Authorization for the issuance of a possession writ is also not needed in case there is a breach of possession comprising of suspension of order where there is or lack of payment of money in Rugby.
Once the landlord in Rugby, Dunchurch, or Long Lawford contains a permission for enforcement of possession order from high court, he is bound to deliver notices of application to each party who is residing or using the premises.
The High Court shall not give permission until every tenant in Rugby is provided notice as is deemed appropriate by the Court.
There is no requirement to provide notice in any particular form in Warwickshire.
What is acceptable depends on the particular case in question.
Once a tenant in Rugby already knows that there has been a transfer of the order to the High Court, a notice such as a reminder of the stipulations in the court order and a request that the tenant leaves the property may be regarded as sufficient.
Failing to provide sufficient notice, or to provide full information to the Court about pending applications or court appeals against the possession proceedings, can cause writ possession to be set aside, ever after its execution in Rugby.
The note came on the heels of the individualized activities of HCEOs in Warwickshire, such as the inappropriate use of Form N293A against tenants and not trespassers, and the direct application to the High Court to take over the case on the premise of Section 41 of the County Court Act 1984.
So, in order to prevent such malpractices, High Court's Senior Master issued a practice note on 21 March 2016.
Compared to using county bailiffs, enforcing a possession order in Rugby by HCEOs is faster.
A writ of possession may be executed a few days following the expiration of the landlord's notice of application to the High Court, if necessary, or after the writ of possession is issued in Rugby, Dunchurch, or Long Lawford.
A HCEO does not have to give tenants any notice in advance before their visit in Rugby to execute the writ of possession because there is no requirement for that, however, some HCEOs usually send the writ one or two days before visiting the premises.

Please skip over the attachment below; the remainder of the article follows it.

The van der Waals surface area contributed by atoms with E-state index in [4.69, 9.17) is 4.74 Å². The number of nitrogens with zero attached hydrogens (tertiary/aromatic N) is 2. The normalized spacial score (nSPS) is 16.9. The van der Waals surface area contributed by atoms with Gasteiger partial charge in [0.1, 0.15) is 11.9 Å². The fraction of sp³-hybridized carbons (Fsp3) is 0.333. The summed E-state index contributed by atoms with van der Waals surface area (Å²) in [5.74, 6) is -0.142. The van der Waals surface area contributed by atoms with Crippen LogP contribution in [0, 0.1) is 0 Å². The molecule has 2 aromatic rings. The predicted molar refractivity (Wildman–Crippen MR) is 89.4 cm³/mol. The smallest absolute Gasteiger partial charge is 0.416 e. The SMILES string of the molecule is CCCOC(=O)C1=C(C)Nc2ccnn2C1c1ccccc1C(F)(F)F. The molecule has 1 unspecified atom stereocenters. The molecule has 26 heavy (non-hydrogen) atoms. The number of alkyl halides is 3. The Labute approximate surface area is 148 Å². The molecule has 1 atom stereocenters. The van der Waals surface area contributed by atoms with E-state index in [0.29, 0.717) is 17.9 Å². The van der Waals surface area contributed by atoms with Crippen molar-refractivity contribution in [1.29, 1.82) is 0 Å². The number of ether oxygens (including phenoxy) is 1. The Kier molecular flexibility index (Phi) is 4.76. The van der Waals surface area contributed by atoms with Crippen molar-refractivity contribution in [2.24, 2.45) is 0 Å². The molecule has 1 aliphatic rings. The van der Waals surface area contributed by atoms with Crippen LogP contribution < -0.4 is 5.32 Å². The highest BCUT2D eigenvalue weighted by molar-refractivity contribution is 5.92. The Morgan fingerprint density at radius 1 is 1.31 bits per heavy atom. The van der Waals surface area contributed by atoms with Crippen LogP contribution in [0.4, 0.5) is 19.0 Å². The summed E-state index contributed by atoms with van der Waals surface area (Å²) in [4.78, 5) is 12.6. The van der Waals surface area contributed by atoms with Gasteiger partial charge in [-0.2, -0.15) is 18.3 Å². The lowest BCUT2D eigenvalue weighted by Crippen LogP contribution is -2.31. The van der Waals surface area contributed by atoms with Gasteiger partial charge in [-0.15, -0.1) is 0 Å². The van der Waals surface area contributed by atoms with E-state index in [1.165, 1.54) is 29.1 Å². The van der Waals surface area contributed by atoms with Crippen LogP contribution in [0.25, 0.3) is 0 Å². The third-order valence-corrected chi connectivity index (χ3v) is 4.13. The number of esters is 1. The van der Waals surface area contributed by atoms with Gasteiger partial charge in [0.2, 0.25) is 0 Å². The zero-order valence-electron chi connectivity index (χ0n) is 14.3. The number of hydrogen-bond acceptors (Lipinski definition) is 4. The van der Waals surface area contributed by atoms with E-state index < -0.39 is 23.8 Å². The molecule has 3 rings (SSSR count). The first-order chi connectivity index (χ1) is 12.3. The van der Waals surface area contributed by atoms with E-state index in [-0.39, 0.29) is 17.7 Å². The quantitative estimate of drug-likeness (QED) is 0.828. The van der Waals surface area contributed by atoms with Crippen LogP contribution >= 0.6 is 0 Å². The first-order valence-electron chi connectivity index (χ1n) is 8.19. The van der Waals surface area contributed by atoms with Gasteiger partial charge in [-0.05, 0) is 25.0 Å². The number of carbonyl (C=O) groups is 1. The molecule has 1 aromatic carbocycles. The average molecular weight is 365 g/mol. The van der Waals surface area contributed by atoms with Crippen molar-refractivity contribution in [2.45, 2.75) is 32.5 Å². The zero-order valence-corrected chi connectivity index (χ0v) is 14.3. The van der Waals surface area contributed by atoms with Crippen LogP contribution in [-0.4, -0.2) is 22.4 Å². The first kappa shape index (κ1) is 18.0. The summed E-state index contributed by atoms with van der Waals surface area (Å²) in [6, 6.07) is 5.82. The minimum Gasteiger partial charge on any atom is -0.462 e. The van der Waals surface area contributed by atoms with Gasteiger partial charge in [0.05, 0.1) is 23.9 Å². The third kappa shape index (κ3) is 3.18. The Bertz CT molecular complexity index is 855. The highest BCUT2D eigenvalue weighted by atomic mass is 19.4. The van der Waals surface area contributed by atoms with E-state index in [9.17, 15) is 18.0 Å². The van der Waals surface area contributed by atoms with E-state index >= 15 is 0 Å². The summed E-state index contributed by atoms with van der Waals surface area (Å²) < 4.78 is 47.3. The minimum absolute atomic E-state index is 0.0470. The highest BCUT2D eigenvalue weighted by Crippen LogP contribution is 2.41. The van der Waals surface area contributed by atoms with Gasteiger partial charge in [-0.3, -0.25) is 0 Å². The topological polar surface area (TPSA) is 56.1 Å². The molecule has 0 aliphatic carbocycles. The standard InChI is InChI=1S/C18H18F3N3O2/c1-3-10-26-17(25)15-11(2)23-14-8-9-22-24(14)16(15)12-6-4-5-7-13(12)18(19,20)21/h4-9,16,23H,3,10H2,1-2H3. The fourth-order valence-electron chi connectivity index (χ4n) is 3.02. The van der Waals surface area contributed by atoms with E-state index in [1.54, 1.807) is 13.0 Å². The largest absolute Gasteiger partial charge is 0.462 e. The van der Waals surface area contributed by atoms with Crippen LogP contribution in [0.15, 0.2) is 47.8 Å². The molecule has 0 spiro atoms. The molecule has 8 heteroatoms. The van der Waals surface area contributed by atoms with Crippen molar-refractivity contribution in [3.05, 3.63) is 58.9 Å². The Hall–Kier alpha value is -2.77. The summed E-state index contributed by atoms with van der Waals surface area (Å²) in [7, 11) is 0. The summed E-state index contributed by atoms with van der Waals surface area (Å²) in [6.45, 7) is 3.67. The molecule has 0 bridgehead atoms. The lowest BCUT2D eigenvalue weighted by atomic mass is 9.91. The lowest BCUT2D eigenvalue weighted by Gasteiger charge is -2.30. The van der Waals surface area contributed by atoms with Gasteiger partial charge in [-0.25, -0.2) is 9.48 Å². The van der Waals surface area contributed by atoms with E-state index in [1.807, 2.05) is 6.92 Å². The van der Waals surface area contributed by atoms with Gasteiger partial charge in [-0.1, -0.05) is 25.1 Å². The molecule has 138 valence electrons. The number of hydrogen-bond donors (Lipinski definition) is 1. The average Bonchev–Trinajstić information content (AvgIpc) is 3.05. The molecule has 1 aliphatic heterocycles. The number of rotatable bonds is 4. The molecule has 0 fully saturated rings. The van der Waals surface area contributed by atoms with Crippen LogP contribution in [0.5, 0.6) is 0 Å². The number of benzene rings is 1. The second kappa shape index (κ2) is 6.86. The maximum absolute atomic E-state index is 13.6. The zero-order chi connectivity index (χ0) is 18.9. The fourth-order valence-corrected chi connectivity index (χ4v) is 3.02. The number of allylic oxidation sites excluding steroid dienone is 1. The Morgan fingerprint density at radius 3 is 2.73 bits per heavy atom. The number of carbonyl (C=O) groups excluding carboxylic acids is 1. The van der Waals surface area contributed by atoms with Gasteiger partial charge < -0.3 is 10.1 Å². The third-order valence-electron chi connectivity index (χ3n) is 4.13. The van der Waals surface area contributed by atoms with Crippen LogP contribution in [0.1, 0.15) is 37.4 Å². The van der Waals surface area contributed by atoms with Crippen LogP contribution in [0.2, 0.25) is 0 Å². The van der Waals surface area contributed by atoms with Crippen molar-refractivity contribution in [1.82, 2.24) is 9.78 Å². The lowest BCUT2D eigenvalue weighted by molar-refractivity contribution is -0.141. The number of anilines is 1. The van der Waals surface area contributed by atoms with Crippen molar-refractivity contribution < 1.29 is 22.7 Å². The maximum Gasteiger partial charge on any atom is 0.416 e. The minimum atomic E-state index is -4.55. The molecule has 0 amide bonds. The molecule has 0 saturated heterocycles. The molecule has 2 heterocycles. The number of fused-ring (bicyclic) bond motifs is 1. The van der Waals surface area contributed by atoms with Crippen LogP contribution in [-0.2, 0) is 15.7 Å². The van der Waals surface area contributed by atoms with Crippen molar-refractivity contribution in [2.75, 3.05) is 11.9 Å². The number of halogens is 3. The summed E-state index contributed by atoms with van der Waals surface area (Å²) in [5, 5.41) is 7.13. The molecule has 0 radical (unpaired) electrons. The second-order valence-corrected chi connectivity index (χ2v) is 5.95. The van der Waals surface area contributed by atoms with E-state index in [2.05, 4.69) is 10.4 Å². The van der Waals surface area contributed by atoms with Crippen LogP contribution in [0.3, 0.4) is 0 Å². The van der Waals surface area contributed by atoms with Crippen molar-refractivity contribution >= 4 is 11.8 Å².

But if an HCEO is trying to seize goods and money due to rent arrears and costs, and take possession of the property in Rugby, they must give the tenant or creditor a seven days' notice.
The High Court in Warwickshire has the authority to stay or set aside a writ of possession.
All applications to the High Court must be made on form N244.
In case the stay or set aside is obtained, it's important where applicable, that the Rugby tenant notifies the HCEO of the situation since the high court might have not notified the HCEO.
The applicants must make any other application to the Warwickshire county court, for instance, to set aside the original possession order.
HCEOs in Rugby are commercial firms authorised by the High Court, not employees of the court.
The names of authorized HCEOs in Wales and England permitted to carry out an execution of High Court writs are contained in the HCEO directory.
The code of conduct governs the activities of HCEOs.
A possession writ shouldn't be executed on specific days, such as Good Friday, on a Sunday, and on Christmas Day in Rugby, unless the court has stated otherwise.
Regulations govern the activities of HCEOs and all other bailiffs in Rugby with effect from 6 April 2014.
Under these regulations, the HCEO is restricted from:
Enter residential property in Warwickshire before 6 am or after 9 pm unless the Court has authorised them
Enter the Rugby property if the person present is the child aged under 16
Take key household goods such as washing machine, fridge or cooker